Some interesting reports:
Enterprise Strategy Group recently comments on how organizations are resisting the move to virtualize their tier-1 applications due to poor performance:
"With the increasing demands on IT, users have less tolerance for poor application performance," said Mike Leone, ESG Lab engineer, Enterprise Strategy Group. "Many organizations resist moving tier-1 applications to virtual servers for fear that workload aggregation will slow performance. As a poor attempt to combat the problem, organizations add more hardware and software to the IT infrastructure, but with that comes higher costs and increased complexity. ESG research on virtualization revealed that after budget concerns and lack of legacy application support, performance issues were the key concern preventing organizations from expanding their virtualization deployments."
Storage and I/O bottlenecks appear to be the major obstacles. Gridstor recently published survey highlights the top priorities surrounding mid-market enterprises' virtual infrastructure requirements.
The industry survey revealed that improving application performance (51%) was the top business priority for virtualized environments, followed by the need to reduce I/O bottlenecks between VMs and storage (34%), the need for increased VM density (34%), the need to decrease storage costs (27%), and the need for improved manageability for virtualized systems (24%).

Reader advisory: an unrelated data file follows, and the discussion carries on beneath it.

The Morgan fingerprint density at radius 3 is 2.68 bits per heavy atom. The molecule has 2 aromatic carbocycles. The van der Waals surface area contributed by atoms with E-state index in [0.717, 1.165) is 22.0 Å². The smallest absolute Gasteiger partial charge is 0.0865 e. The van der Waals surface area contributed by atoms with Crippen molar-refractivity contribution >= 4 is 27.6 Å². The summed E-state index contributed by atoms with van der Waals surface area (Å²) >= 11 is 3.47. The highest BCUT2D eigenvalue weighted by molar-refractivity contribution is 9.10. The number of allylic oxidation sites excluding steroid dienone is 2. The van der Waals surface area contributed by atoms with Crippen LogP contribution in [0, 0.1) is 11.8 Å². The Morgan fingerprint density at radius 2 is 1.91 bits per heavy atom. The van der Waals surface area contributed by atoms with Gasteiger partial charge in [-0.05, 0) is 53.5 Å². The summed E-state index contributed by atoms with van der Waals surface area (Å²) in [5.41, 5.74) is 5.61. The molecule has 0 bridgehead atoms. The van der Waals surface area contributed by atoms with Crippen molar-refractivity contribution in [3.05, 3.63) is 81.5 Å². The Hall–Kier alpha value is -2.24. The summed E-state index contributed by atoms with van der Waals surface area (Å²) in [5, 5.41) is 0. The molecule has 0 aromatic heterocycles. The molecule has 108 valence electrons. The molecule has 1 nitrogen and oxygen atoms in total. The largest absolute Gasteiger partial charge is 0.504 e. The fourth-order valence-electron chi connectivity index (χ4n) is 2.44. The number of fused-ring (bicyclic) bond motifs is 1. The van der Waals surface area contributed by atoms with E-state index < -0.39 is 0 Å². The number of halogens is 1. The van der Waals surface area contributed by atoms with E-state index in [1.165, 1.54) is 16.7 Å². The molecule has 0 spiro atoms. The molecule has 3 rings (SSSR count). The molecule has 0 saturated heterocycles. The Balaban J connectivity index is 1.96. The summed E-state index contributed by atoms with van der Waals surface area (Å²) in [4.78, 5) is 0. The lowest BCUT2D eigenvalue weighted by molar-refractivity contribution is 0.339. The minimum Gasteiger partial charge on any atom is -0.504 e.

Respondents in the survey demonstrated agreement that storage resources have a direct correlation to the application performance and, as a result, ROI derived from virtualization projects. When asked about the top five factors they consider when choosing storage systems for virtualization projects, some of the highest priority responses included theability for storage to scale performance as needed (47%), the ability for storage to scale capacity as needed (47%), and the ability for storage to scale I/O as needed (37%).
The survey was conducted across 353 organizations representing multiple industry categories particularly in the areas of technology (14%), healthcare (13%), education (11%), government (8%), and finance (6%). The majority of responding companies had over 1,000 employees (93%) and more than 100 servers (59%).